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Rebirth of Reason

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Sunday, March 11, 2007 - 11:01pmSanction this postReply
Maybe when it comes out on DVD...

This is an old story:
Gary Hudson, the Percheron and the Conestoga, here:

and Robert Truax (engineer of the Polaris missile) here:
 Truax turned to a small "Volksrocket" design for sub-orbital space tourism flights. Funding was never available in the amounts needed to develop the project, and although the engine was test fired and a mockup built, the design never flew.  http://en.wikipedia.org/wiki/Robert_Truax

... which led to a movie and TV show called Salvage 1 with Andy Griffith:
Plot summary for "Salvage 1" (1979) ...  Harry runs a salvage operation, in which he and his partners reclaim trash and junk and sell it as scrap (or as other things). Harry also has a home-made spaceship which he sometimes uses to reclaim junk satellites. http://www.imdb.com/title/tt0078681/plotsummary

And, of course, there are the Rutan Brothers, Orville and Wilbur ... I mean, Robert and  Dick ... whose SCALED COMPOSITES company has succeeded in several astonishing feats, from a non-stop, around the world flight to a sub orbital rocket launch, and now working with Richard Branson...
OSHKOSH, Wis. --July 27, 2005-- Today, Sir Richard Branson (Founder, Virgin Group of Companies) and Burt Rutan (President, Scaled Composites) announced their signing of an agreement to form a new aerospace production company to build a fleet of commercial sub-orbital spaceships and launch aircraft.

Much like the Avengers or James Bond, you have to take the fiction with a grain of salt and consider the consequences of making a commercial movie in Hollywood, where bootleg romanticism exists in the interstices between naturalism and cynicism.

We have our own copies of Wall Street, Boiler Room, and Other People's Money. ... not exactly Atlas Shrugged... I have Space Cowboys and The Right Stuff in my own aviation film library.

Over and Out,
Your Captain,
Mike Mercury

Post 1

Monday, March 12, 2007 - 6:49pmSanction this postReply
I liked the movie.

Post 2

Friday, March 16, 2007 - 5:05amSanction this postReply
It was a fun movie about a man with the vision and drive to realize a fantastic dream and in light of the private space efforts of Burt Rutan, Robert Bigelow and others, the film was not completely farfetched. We have a review of it in the April 2007 issue of The New Individualist.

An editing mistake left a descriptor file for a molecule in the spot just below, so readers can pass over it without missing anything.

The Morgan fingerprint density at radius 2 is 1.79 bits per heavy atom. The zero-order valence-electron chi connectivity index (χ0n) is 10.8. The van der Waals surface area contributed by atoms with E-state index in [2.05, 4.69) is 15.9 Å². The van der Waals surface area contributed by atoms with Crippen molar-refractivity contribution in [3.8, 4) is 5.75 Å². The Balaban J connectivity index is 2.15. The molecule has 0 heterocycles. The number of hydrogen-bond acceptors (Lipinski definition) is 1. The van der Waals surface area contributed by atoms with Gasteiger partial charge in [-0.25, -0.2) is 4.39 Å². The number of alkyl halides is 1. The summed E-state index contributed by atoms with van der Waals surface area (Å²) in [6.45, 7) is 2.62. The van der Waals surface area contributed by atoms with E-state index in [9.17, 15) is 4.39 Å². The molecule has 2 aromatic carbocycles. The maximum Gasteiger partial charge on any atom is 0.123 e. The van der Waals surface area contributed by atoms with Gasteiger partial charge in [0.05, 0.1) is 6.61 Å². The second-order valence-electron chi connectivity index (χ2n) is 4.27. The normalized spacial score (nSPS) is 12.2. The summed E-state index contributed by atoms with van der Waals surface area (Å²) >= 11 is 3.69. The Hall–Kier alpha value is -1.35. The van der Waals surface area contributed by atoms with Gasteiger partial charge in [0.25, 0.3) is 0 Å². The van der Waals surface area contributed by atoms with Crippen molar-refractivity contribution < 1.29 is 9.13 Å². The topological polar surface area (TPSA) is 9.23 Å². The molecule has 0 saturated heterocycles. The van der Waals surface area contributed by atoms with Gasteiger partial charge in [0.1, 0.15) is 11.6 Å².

Another interesting fact: Geyer Kosinski, the film's executive producer, is one of the producers on the Atlas Shrugged movie.  

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Post 3

Saturday, February 8 - 1:56pmSanction this postReply

Just watched this movie for the first time, a few days ago, as research for an idea for a story I'm writing (the "why" of what motivates daredevils and risktakers),  and couldn't help but think of this review, which I had read back then.

Luke, you were spot-on.

Like Luke, I REALLY wanted to like it; I REALLY did. Like Luke, I had personal reasons for doing so. But, unlike Luke, I am not a scientist/engineer, and have a thing for myth and fantasy as metaphor, so I was willing to let go of the "Realism" part of Romantic Realism to do so.

But the reality STILL got in the way.

I wouldn't know so much about the scientific failings of the story, but the psychological/sociological points alone were enough to kill it for me. I realize that this wasn't an "Objectivist" story, but it doesn't take an Objectivist to point out that the character's disregard for safety, finance, and family were simply less-than-heroic. (I suppose there is a parallel that could be made between Charlie Farmer and Nat Taggart, who was said to let no man stand in his way, with stories about his violence towards those that did, but Nat Taggart was not John Galt, either.) I DID like the Farmer's antipathy towards psycho-analysis of ambition as neurosis, in an abstract way; yet, the character DID display some traits that were less-than-sane. And, while I had a personal resonance with his monologue/metaphor about space in relation to his father's death (my personal connection/reasoning for wanting to like the movie), his behavior and example set towards his own family was simply not right. (And the inheritance that solved all the problems? Talk about your "deux ex machina"...)

At least, for my story's sake, it wasn't a loss, because I learned what NOT to do. (And it did provide insight for secondary characters. ) But I would have liked to have liked on its own terms. Like Luke said, there were ways that this could have been done right. But, "it is what it is."




(Edited by Joe Maurone on 2/08, 2:17pm)

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Post 4

Thursday, April 10 - 8:57amSanction this postReply

An old Andy Griffith television movie and series called "Salvage 1" offered me more inspiration.  In retrospect, I can still see why government agents expressed disdain for a commoner building and launching a potentially devastating rocket in an urban area.  But it was a fun show.


(Edited by Luke Setzer on 4/10, 9:00am)

Post 5

Monday, April 14 - 3:19pmSanction this postReply

a farm is an urban area? - how droll.............
that villege would be like a Titusville......

Post 6

Tuesday, April 15 - 7:34amSanction this postReply

The Andy Griffith junkyard show was in an urban area, Robert, not the farmer movie, though both featured government agents trying to protect public safety from dangerous missiles launched by amateurs.


Even the Chinese government acted like amateurs here:



(Edited by Luke Setzer on 4/15, 8:12am)

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